top of page

Commonly known as greek oreganum, or wild marjoram, this is a perennial herb belonging to the mint family (Lamiaceae).

Physical Description:

Leaves: Small, oval to lance-shaped leaves with a strong, aromatic fragrance. The leaves are often fuzzy and can range in color from green to gray-green.

Stems: Square-shaped stems, a characteristic feature of plants in the mint family.

Flowers: Clusters of small, tubular flowers arranged in terminal spikes. The flowers can vary in color, including pink, purple, or white.


Culinary: Greek Oreganum is a popular culinary herb used in Mediterranean and various international cuisines. It adds a robust and savory flavor to dishes such as pizzas, pasta sauces, salads, and grilled meats.

Medicinal: Greek Oreganum has been used traditionally for its potential medicinal properties. It contains compounds that may have antioxidant, antimicrobial, and anti-inflammatory effects. Oregano oil, extracted from the leaves, is sometimes used in herbal remedies.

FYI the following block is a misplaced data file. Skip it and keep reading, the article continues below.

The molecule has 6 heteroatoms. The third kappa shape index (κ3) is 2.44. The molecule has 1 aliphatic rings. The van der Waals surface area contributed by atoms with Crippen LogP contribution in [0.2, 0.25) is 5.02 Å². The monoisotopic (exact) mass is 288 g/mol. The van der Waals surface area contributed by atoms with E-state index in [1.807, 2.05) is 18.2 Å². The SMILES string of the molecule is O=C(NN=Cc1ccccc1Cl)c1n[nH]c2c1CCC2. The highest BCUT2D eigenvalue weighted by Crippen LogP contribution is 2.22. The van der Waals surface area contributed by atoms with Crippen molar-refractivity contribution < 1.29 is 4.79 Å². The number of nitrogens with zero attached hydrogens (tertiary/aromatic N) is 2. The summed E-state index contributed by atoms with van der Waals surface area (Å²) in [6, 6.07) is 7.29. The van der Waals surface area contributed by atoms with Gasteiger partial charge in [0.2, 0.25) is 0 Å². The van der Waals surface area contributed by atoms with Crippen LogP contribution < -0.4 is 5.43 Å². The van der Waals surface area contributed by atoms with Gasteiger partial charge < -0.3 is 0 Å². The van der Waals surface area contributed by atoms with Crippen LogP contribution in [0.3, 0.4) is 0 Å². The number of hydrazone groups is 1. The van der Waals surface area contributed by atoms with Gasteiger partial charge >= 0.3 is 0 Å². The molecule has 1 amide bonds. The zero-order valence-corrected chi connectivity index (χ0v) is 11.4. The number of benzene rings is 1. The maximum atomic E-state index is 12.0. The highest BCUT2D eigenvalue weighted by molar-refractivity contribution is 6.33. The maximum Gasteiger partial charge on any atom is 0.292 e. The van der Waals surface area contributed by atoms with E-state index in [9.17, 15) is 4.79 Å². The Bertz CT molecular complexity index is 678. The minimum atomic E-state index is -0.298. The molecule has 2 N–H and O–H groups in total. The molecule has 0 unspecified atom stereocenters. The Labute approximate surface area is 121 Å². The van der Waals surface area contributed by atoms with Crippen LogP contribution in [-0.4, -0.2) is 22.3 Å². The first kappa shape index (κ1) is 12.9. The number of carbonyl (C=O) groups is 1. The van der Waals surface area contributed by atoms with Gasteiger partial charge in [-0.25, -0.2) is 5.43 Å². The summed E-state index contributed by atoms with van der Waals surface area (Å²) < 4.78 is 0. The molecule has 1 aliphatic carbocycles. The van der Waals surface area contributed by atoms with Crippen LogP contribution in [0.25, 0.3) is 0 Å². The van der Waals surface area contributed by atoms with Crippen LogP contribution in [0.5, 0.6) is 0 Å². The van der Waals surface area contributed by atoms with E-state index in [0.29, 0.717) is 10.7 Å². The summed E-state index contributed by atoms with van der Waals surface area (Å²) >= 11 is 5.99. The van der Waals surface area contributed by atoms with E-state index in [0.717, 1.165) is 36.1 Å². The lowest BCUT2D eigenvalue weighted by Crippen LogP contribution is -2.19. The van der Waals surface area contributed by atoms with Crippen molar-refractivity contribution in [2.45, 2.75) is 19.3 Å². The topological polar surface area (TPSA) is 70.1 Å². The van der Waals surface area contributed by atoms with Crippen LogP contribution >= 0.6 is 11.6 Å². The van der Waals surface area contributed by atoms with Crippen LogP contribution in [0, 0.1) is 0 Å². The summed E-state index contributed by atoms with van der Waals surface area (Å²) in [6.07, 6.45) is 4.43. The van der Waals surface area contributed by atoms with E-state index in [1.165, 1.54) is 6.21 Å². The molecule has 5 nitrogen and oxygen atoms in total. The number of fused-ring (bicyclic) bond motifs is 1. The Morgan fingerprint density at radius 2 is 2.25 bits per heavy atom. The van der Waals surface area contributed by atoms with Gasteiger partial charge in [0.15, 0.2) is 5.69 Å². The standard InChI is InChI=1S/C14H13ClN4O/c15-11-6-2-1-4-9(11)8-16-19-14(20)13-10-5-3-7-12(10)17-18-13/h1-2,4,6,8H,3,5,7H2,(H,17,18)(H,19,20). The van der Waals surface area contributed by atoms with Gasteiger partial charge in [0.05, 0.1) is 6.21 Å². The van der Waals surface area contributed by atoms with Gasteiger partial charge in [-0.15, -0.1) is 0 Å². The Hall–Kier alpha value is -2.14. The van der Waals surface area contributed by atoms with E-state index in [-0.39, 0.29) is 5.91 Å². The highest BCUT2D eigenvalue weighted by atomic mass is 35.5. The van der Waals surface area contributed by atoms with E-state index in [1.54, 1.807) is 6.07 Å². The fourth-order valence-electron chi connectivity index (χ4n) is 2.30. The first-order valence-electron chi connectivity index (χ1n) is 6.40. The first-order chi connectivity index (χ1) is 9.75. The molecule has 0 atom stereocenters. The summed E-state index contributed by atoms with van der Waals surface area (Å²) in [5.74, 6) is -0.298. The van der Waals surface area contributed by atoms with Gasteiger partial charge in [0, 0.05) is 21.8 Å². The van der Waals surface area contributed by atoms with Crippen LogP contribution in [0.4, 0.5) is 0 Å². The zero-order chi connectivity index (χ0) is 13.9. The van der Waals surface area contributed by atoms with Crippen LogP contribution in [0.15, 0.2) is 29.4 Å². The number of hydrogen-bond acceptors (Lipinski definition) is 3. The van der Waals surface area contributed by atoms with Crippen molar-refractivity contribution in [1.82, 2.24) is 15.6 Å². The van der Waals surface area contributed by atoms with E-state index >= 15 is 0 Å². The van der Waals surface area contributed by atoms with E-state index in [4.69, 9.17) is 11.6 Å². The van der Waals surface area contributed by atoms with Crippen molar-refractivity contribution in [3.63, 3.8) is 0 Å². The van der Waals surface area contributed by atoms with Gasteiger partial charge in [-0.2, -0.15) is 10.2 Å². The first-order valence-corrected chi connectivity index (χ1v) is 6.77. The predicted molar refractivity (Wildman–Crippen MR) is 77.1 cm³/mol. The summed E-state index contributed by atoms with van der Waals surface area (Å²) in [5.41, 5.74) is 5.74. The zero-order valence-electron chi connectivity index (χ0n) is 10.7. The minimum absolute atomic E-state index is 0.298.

Aromatic: The aromatic qualities of oregano make it a favorite for drying and using in potpourris. The dried leaves can also be used in sachets.

Growing Conditions:

Soil: Well-drained, slightly alkaline soil is ideal. Greek Oreganum can tolerate various soil types.

Watering: Greek Oreganum prefers moderate watering. Allow the soil to dry out between waterings to prevent root rot.

Sunlight: Full sun is preferable for optimal growth and flavor development. Greek Oreganum thrives in sunny conditions.

Hardiness: Greek Oreganumis hardy and can be grown as a perennial in many climates. It is often grown as an annual in colder regions.


Harvest Greek Oreganum leaves as needed for culinary or medicinal purposes. The leaves are most flavorful just before the plant flowers. Regular pruning can encourage bushier growth.

Oreganum – Greek (Origanum vulgare)

    bottom of page